25 “If you lend money to any of my people with you who is poor, you shall not be like a moneylender to him, and you shall not exact interest from him. 26 If ever you take your neighbor’s cloak in pledge, you shall return it to him before the sun goes down, 27 for that is his only covering, and it is his cloak for his body; in what else shall he sleep? And if he cries to me, I will hear, for I am compassionate.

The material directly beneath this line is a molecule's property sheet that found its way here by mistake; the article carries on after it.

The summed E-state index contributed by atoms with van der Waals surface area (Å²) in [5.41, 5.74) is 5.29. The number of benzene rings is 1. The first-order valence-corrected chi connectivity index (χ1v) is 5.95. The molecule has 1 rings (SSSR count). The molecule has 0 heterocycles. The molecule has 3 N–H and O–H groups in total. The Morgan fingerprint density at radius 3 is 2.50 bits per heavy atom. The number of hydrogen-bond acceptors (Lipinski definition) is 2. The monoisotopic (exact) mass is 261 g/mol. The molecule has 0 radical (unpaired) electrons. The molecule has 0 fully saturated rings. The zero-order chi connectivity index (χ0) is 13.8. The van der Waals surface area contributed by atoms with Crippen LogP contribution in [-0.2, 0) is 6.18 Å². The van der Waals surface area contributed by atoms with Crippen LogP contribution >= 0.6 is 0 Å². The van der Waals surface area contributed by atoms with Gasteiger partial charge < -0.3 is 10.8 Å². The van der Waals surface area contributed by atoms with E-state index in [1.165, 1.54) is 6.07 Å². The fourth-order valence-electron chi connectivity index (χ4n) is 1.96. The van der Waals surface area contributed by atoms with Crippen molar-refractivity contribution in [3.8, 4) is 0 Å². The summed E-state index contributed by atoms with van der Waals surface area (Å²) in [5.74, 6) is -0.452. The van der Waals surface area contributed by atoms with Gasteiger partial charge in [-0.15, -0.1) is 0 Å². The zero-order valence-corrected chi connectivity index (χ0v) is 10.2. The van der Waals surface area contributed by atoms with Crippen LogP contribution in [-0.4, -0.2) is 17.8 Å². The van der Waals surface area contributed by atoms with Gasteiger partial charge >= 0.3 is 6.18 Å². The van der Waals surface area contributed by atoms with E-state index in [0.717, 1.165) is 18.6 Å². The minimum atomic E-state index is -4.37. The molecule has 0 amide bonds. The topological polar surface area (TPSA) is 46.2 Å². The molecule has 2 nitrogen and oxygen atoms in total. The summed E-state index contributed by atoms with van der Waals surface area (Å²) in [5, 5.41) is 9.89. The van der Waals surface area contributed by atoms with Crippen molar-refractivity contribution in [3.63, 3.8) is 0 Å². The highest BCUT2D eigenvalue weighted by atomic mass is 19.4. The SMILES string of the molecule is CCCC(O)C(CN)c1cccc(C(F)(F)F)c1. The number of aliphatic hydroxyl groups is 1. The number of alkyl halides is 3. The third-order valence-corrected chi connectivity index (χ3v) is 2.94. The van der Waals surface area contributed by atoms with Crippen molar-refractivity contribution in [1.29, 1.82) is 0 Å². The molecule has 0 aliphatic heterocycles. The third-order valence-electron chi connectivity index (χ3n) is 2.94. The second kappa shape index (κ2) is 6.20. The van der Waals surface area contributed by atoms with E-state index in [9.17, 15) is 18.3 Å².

Do you hear the character of God that lies behind this command? ‘For I am compassionate.’ This is the first of thirteen times this word is used in the bible, always of God. It is frequently translated ‘gracious’ and almost always found in connection with another adjective translated ‘merciful’, also used exclusively of God. Our God is merciful and gracious. God is moved to extend kindness to those that do not deserve it. Undeserved kindness – this is the essence of grace. We as his people are to reflect his character in how we deal with the poor. We, who have been shown mercy, are to genuinely care and extend love to those that are in real trouble. We are not to see those in need as an investment that we can profit from. We are not to prey on their need. We are to treat the poor as our own family and lend without charging interest. The desperate condition of the poor is seen in the situation where the only collateral they can offer is the one cloak that will keep them warm at night. To keep that overnight would be to oppress your poor. Jesus calls us to take this a step further.